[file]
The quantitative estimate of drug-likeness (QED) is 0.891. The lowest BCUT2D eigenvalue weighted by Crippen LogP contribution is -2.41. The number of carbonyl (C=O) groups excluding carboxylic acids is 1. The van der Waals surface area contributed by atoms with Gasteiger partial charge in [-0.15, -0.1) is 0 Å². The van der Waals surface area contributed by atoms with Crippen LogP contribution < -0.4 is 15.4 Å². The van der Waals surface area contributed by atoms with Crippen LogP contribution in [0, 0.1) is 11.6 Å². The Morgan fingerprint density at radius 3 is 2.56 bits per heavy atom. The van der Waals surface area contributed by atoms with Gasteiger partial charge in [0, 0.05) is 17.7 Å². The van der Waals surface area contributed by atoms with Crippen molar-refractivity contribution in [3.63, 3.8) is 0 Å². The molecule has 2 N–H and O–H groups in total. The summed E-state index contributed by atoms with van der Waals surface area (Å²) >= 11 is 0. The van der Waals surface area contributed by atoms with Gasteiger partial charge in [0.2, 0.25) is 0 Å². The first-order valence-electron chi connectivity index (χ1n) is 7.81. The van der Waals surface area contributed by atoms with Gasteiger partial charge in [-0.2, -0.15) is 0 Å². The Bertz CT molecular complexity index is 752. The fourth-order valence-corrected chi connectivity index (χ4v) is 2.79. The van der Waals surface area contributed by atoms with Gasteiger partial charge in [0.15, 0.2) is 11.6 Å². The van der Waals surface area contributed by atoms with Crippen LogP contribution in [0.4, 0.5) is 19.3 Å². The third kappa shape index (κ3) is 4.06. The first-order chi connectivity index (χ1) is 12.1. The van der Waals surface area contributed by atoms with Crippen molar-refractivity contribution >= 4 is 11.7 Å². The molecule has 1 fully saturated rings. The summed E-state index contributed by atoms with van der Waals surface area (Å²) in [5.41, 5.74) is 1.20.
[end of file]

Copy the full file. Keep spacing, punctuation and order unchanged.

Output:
The quantitative estimate of drug-likeness (QED) is 0.891. The lowest BCUT2D eigenvalue weighted by Crippen LogP contribution is -2.41. The number of carbonyl (C=O) groups excluding carboxylic acids is 1. The van der Waals surface area contributed by atoms with Gasteiger partial charge in [-0.15, -0.1) is 0 Å². The van der Waals surface area contributed by atoms with Crippen LogP contribution < -0.4 is 15.4 Å². The van der Waals surface area contributed by atoms with Crippen LogP contribution in [0, 0.1) is 11.6 Å². The Morgan fingerprint density at radius 3 is 2.56 bits per heavy atom. The van der Waals surface area contributed by atoms with Gasteiger partial charge in [0, 0.05) is 17.7 Å². The van der Waals surface area contributed by atoms with Crippen molar-refractivity contribution in [3.63, 3.8) is 0 Å². The molecule has 2 N–H and O–H groups in total. The summed E-state index contributed by atoms with van der Waals surface area (Å²) >= 11 is 0. The van der Waals surface area contributed by atoms with Gasteiger partial charge in [0.2, 0.25) is 0 Å². The first-order valence-electron chi connectivity index (χ1n) is 7.81. The van der Waals surface area contributed by atoms with Gasteiger partial charge in [-0.2, -0.15) is 0 Å². The Bertz CT molecular complexity index is 752. The fourth-order valence-corrected chi connectivity index (χ4v) is 2.79. The van der Waals surface area contributed by atoms with Gasteiger partial charge in [0.15, 0.2) is 11.6 Å². The van der Waals surface area contributed by atoms with Crippen LogP contribution in [0.4, 0.5) is 19.3 Å². The third kappa shape index (κ3) is 4.06. The first-order chi connectivity index (χ1) is 12.1. The van der Waals surface area contributed by atoms with Crippen molar-refractivity contribution >= 4 is 11.7 Å². The molecule has 1 fully saturated rings. The summed E-state index contributed by atoms with van der Waals surface area (Å²) in [5.41, 5.74) is 1.20.